Just as the reaction against the threat of the plague ground is to constantly make canons and lists of the truly good, truly “legit” poetry (prestige is the opium of the poets), I see the same thing going on in translation: we make hierarchies. We want there to be a foreign canon which will be as stable as the US canon – though there’s always a struggle to erect and maintain these canons since different people have different aesthetics and views.
Beneath this model and its anxieties we can sense what scholar-poet Susan Stewart has, in her wonderful book “On Longing” described like this: “… in the contextualist’s privileging of context of situation we see a Romanticism directed toward a lost point of origin, a point where being-in-context supposedly allowed for a complete and totalized understanding.” There is no origin where we can have “totalized understanding,” no matter how much such writers wish to demonstrate mastery. In the plague ground of poetry, poets and translations infect each other, deform each other. We lose the sense of the true original, the gold standard of interpretation, the master taste. READ MORE >
In my last post, I wrote that I see a lot of anxiety about translations in US literary discussions: “… the threat of translation is the threat of a kind of excess: too many versions of too many texts by too many authors from too many lineages.” Once you add the writing form another country, the illusion of objectivity of a single “tradition” is put in doubt (of course this dynamic is often at play in smaller, non-major countries).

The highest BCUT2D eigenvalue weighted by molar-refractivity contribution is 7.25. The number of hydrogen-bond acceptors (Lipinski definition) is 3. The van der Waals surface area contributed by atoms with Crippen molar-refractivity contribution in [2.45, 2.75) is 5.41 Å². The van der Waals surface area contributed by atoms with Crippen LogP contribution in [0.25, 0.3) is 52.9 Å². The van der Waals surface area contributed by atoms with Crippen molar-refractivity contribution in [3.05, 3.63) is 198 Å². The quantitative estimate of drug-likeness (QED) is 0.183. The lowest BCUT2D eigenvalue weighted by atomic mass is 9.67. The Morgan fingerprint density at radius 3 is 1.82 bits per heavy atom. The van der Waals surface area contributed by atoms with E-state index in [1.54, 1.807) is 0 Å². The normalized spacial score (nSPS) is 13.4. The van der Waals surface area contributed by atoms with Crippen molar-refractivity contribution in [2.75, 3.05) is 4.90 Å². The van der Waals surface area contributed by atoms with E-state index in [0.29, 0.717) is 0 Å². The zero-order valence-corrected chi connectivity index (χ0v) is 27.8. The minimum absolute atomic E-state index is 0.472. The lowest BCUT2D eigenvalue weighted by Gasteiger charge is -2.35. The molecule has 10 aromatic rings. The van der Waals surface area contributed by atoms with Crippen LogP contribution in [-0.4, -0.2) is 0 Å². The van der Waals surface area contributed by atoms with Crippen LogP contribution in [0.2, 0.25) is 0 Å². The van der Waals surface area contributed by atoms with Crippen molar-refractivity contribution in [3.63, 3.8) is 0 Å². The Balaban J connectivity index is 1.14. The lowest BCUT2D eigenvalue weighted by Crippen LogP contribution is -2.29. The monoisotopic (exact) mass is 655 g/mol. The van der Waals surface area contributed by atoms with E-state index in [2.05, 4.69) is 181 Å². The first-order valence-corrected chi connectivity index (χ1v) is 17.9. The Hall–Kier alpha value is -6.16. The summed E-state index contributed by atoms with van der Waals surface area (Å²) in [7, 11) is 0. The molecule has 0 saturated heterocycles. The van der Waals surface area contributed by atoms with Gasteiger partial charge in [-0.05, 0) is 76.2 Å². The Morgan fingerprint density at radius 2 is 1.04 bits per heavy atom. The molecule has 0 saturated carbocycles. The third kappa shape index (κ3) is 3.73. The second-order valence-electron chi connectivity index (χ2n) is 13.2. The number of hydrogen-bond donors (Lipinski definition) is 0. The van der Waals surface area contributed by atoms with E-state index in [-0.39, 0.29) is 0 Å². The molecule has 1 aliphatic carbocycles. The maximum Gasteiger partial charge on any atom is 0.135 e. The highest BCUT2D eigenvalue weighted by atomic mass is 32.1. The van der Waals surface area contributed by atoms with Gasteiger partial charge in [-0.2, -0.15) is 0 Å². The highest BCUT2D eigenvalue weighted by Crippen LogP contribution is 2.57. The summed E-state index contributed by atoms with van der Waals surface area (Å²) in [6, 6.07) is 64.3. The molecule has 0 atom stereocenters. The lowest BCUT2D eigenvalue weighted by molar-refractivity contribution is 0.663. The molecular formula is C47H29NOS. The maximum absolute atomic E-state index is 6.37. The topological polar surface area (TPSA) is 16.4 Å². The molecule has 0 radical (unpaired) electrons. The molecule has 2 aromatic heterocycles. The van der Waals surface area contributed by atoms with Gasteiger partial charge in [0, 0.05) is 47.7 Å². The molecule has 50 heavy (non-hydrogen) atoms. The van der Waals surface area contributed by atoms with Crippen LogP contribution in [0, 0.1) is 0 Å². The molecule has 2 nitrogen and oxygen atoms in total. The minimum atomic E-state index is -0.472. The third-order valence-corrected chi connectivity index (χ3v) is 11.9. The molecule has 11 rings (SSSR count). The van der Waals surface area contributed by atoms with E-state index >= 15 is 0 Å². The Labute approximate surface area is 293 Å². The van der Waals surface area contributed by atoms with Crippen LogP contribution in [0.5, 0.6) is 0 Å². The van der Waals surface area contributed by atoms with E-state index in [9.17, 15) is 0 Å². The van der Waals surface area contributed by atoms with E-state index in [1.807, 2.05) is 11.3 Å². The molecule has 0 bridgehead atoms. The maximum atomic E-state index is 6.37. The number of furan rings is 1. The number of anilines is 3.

One way this anxiety is manifested is in the skepticism about foreign texts. Whenever there’s a translation, people wonder: Is this really a major writer? Does this writer really deserve to be translated into our language? Is this translation really correct or is it corrupting the truly great poet? Or, as I noted in the essay I linked to last post, are the “young American poets” being “improperly influenced” by foreign writers without having mastered their tradition.
In his anthology “I Am A Face Sympathizing With Your Grief,” Alireza Taheri Araghi shows no intention of creating an illusory alternative canon of great works of Iran. Instead he has searched out underground poets – or more correctly, Internet poets – who have not been deemed publishable by the Iranian government. In a sense Araghi has done the opposite of the typical canonical anthology; he has chosen “young” poets who excite him, many who have little or none of the official recognition that translation discourse tends to demand.
Russia won the US Elections, white supremacists/fascists/military dictators toasting their BFF heart necklaces in a pyramid scheme, DAPL accepting donations for legal sanitary and emergency purposes, high school students and college students demand sanctuary cities and sanctuary campuses as sites of refuge from fascists, McCarthy-era Submit a Tip watch list compiled by a herd of Sound of Music golden Trump Youth a.k.a Turning Point, families torn apart by white nationalist swamp monsters, Obama somehow became the nation’s First Therapist, deportation trauma continues to swirl, more islands disappear into wrathful unforgiving waters, refugees have nowhere to go despite this one planet, endless slavery and the incarcerated state, $50k Thnxgiving dinners for 8 in Manhattan which is about the same average of graduate student debt in education, science, and arts, the undying click holes of inertia (dance with me, won’t you?), scam universities, the fake news problem, scam everything, the doctrine of legitimacy, elephants still being trained to paint, dolphins be painting too, paranoia as wish-fulfillment, unaffordable Buddhist retreats, warmer degrees, the rising tide of far right conspiracy theory cults, State says literacy is not a right in Detroit, while NYC to spend 1 million per day on Trump security, and a few days ago in Chicago Angela Davis reminded a crowd that “community is the answer.”